Gypsy, Roma and Traveller education - celebrating good practice
On April 30th we held our education roundtable in the House of Lords, kindly hosted by Lord Young of Norwood Green........writes Christina Kerrigan, Community Development and Partnerships Officer at the Traveller Movement.
I was on the panel to speak about our education and advocacy project and do a short presentation on our new Good Practice Guide for improving outcomes for Gypsy, Roma and Traveller children in education.
The good practice guide provides information on how to support Gypsy, Roma and Traveller (GRT) pupils in mainstream education, and provides examples of what good schools are doing to support their GRT pupils.
In my opinion this is the most important project we have worked on as education is the key to solving a lot of the issues our communities face. Through this advocacy project we have helped hundreds of Gypsy and Traveller children who otherwise would have suffered in education or be left out of education.
Our advocacy project ran over three years. The types of cases we worked on related to attendance, discrimination, exclusions, home education, funding, transport and bullying. Bullying cases were the most heart-breaking and infuriating. Children were bullied not only by other students but also by their teachers. However, our most time consuming casework was admissions and transfers. We received so many calls each September from families who needed help filling out forms, and who struggled with their literacy. We also helped families who were digitally excluded – either they lacked internet access, or they had poor computer skills. Most school forms need to be filled out on line these days, as do most requests for school dinners, school admissions, or applications for school transport.
Also on the panel was TM trustee Pauline Anderson. Pauline is also the Director of learning and Skills at Derby City Council and she discussed the excellent work they were doing at the local level to challenge exclusions, off rolling and bullying of GRT.
Emily Frith from the Office for the Children’s Commissioner spoke about their research into elective home education and off-rolling, an issue which is very relevant for our communities. Elective home education (EHE) statistics went up by 27% since last year and have more than doubled since 2014. This is because many parents feel schools do not meet their children’s needs and some schools have become unsafe for many children. This is something we also hear quite a lot of in our education project. Mums are more afraid for their children’s safety while at school rather than their grades or attainment.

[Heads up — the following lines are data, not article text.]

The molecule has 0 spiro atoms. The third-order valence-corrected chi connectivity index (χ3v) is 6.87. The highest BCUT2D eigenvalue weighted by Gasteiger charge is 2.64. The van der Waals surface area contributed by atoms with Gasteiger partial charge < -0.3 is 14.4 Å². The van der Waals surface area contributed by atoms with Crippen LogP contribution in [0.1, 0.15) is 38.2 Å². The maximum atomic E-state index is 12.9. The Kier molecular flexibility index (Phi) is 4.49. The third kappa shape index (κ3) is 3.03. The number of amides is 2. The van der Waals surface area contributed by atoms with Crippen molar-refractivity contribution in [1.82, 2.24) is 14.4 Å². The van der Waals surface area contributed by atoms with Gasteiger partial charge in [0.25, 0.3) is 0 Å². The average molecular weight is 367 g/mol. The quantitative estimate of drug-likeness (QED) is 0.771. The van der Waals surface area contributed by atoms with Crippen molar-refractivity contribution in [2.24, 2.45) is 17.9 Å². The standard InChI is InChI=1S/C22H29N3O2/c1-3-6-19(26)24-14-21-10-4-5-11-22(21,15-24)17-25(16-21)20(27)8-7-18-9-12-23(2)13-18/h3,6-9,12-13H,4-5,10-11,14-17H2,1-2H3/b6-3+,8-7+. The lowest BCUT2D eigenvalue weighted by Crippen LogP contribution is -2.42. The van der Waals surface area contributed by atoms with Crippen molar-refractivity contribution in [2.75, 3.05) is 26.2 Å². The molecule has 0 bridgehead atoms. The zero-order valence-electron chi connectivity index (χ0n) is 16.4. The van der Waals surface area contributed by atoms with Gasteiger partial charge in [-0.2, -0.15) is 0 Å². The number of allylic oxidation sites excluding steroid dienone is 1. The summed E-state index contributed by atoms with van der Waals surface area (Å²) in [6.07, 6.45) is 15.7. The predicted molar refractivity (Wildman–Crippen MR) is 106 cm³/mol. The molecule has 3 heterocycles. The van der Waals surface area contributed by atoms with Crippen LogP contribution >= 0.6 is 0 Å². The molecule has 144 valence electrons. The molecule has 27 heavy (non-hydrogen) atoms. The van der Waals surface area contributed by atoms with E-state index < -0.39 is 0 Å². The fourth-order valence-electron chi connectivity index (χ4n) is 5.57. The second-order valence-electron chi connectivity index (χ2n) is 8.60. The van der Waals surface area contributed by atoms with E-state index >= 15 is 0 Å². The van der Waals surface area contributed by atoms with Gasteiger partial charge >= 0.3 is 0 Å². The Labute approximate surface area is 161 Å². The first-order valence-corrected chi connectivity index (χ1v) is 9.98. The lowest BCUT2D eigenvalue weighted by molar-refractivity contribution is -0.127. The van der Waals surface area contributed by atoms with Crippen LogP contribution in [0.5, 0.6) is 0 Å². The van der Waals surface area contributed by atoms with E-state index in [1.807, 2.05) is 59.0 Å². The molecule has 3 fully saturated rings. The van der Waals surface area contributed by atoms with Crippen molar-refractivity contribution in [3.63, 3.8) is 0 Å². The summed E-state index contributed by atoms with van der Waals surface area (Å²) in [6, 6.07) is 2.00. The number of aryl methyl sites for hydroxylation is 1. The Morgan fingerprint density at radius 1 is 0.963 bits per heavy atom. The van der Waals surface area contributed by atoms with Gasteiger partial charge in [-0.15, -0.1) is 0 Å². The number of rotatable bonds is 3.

Professor Kalwant Bhopal from the University of Birmingham discussed the failings of the Equality Act in tackling racist bullying. Since the introduction of the Act it is no longer a legal requirement to report racist bullying, meaning schools are essentially failing on race equality. She also suggested that a failure to acknowledge racism, leads to a failure to act. This is something we see the whole time in our education case work. Schools turn a blind eye to racist bullying, or they ask Gypsies and Travellers to change their behaviour to fit in more. They never acknowledge that it was racist bullying in the first place.
Dan Rosenberg partner at Simpson Millar discussed his work with Traveller pupils who had been excluded or who were fighting to get their education health and care plans. Dan said exclusions against Gypsies and Travellers are usually as a result of retaliation due to unaddressed racist bullying and that many exclusions were unlawful. Not only are exclusions harmful in terms of academic attainment; they also have a serious impact on the mental health of pupils, but girls in particular.
Finally Mark Sims from Ofsted discussed the new school inspections framework and how Ofsted will now monitor the quality of the curriculum rather than outcomes. It was felt that this could go some way to address off-rolling and could prevent schools from gaming the system.
It was lovely to see three of the four schools we identified in the good practice guide come to our event in parliament. I really hope the report which is a result of three years of hard work will make a change for Gypsy, Roma and Traveller children in education and I hope to see the good practice guide used in schools.
You can download our Good Practice Guide for free here
If you would like more information about the project, please contact firstname.lastname@example.org